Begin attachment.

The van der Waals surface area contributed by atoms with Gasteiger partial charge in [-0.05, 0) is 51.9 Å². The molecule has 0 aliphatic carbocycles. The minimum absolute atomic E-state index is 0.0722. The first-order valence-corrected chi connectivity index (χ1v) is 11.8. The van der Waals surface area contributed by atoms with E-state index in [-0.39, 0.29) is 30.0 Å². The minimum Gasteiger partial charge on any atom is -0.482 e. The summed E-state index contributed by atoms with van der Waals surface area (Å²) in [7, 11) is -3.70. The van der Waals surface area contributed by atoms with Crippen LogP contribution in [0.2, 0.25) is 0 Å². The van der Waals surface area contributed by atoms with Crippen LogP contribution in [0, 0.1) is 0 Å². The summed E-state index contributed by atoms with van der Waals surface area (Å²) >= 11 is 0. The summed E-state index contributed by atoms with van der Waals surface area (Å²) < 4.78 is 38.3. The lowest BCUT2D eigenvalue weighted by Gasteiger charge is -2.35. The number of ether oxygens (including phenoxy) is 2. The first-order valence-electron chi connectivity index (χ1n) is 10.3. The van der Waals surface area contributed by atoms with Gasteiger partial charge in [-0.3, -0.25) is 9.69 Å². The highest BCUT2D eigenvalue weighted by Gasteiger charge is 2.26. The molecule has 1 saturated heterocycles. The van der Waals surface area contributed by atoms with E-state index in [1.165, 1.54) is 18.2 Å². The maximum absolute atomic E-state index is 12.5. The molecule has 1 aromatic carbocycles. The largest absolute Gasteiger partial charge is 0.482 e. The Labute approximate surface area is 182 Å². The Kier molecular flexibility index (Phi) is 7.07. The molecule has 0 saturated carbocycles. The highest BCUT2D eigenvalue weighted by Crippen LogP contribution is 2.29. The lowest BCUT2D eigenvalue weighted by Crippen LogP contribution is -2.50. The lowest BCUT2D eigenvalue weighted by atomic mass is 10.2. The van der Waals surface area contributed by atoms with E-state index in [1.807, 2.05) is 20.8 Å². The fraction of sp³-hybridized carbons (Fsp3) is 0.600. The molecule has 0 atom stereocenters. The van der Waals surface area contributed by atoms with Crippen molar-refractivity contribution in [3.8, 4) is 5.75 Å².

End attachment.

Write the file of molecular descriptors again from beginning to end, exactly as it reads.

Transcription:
The van der Waals surface area contributed by atoms with Gasteiger partial charge in [-0.05, 0) is 51.9 Å². The molecule has 0 aliphatic carbocycles. The minimum absolute atomic E-state index is 0.0722. The first-order valence-corrected chi connectivity index (χ1v) is 11.8. The van der Waals surface area contributed by atoms with E-state index in [-0.39, 0.29) is 30.0 Å². The minimum Gasteiger partial charge on any atom is -0.482 e. The summed E-state index contributed by atoms with van der Waals surface area (Å²) in [7, 11) is -3.70. The van der Waals surface area contributed by atoms with Crippen LogP contribution in [0.2, 0.25) is 0 Å². The van der Waals surface area contributed by atoms with Crippen LogP contribution in [0, 0.1) is 0 Å². The summed E-state index contributed by atoms with van der Waals surface area (Å²) >= 11 is 0. The summed E-state index contributed by atoms with van der Waals surface area (Å²) < 4.78 is 38.3. The lowest BCUT2D eigenvalue weighted by Gasteiger charge is -2.35. The number of ether oxygens (including phenoxy) is 2. The first-order valence-electron chi connectivity index (χ1n) is 10.3. The van der Waals surface area contributed by atoms with Gasteiger partial charge in [-0.3, -0.25) is 9.69 Å². The highest BCUT2D eigenvalue weighted by Gasteiger charge is 2.26. The molecule has 1 saturated heterocycles. The van der Waals surface area contributed by atoms with E-state index in [1.165, 1.54) is 18.2 Å². The maximum absolute atomic E-state index is 12.5. The molecule has 1 aromatic carbocycles. The largest absolute Gasteiger partial charge is 0.482 e. The Labute approximate surface area is 182 Å². The Kier molecular flexibility index (Phi) is 7.07. The molecule has 0 saturated carbocycles. The highest BCUT2D eigenvalue weighted by Crippen LogP contribution is 2.29. The lowest BCUT2D eigenvalue weighted by Crippen LogP contribution is -2.50. The lowest BCUT2D eigenvalue weighted by atomic mass is 10.2. The van der Waals surface area contributed by atoms with E-state index in [1.807, 2.05) is 20.8 Å². The fraction of sp³-hybridized carbons (Fsp3) is 0.600. The molecule has 0 atom stereocenters. The van der Waals surface area contributed by atoms with Crippen molar-refractivity contribution in [3.8, 4) is 5.75 Å².